The Florida Keys Commercial Fishermen’s Association is tackling the lionfish invasion from another angle — an exempted fishing permit issued by the National Oceanic and Atmospheric Administration for a pilot project. According to FKCFA’s Bill Kelly, they’ve been chasing it for two years. Both the NOAA Gulf of Mexico and South Atlantic Fishery Councils have recommended it for approval. It must also meet National Environmental Policy Act guidelines and also receive a special activity permit from the Florida Keys National Marine Sanctuary. The NEPA deadline is the middle of this month, and the fishermen have requested a final decision from the FKNMS by the end of the month.

“What we’re proposing is a pilot program with four test sites — three in Florida including one in the Keys, and also one in South Carolina,” said Kelly. “We would use 100 hybrid lobster traps in each area, with specific baiting techniques, to show proof of concept that we can specifically target lionfish.”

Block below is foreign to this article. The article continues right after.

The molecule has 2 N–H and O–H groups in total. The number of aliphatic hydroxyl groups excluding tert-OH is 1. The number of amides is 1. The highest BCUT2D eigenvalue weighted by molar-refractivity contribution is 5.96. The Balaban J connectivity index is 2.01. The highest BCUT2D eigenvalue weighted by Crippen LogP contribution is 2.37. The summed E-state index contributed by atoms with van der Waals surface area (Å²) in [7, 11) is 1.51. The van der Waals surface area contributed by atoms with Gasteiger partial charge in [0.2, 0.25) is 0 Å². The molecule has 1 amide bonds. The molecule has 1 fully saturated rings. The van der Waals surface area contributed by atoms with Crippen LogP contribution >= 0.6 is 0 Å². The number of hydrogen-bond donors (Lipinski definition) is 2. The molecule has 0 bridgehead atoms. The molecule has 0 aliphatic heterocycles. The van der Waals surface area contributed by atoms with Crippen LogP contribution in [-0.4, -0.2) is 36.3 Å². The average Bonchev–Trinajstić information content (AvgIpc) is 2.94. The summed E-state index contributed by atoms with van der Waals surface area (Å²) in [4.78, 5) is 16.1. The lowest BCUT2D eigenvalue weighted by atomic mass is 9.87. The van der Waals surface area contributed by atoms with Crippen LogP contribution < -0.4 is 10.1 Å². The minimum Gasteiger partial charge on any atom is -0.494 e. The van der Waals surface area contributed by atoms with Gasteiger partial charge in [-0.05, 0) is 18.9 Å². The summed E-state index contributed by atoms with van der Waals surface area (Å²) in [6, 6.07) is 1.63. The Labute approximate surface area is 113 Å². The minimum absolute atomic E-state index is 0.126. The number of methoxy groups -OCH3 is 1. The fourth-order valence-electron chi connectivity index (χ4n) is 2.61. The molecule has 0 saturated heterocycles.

Kelly said the lionfish problem is “staggering” and has alarming statistics to share. He said one Keys commercial fisherman tallied a bycatch of 43 pounds of lionfish in 2009. In 2013, the same fisherman caught 10,000 pounds of lionfish bycatch.

Stiglitz said he hopes to receive the exempted fishing permit.

“I want to clean the bottom all summer long, so when lobster season rolls around I won’t catch as many lionfish,” he said.

“In the Keys, we have at least 10 commercial fishermen who catch more lionfish each year as bycatch, than the totals from all of the lionfish derbies in the Gulf of Mexico and South Atlantic combined.” — Bill Kelly, Florida Keys Commercial Fishermen’s Association

Read more about RACHEL BOWMAN with this week’s 20 Questions.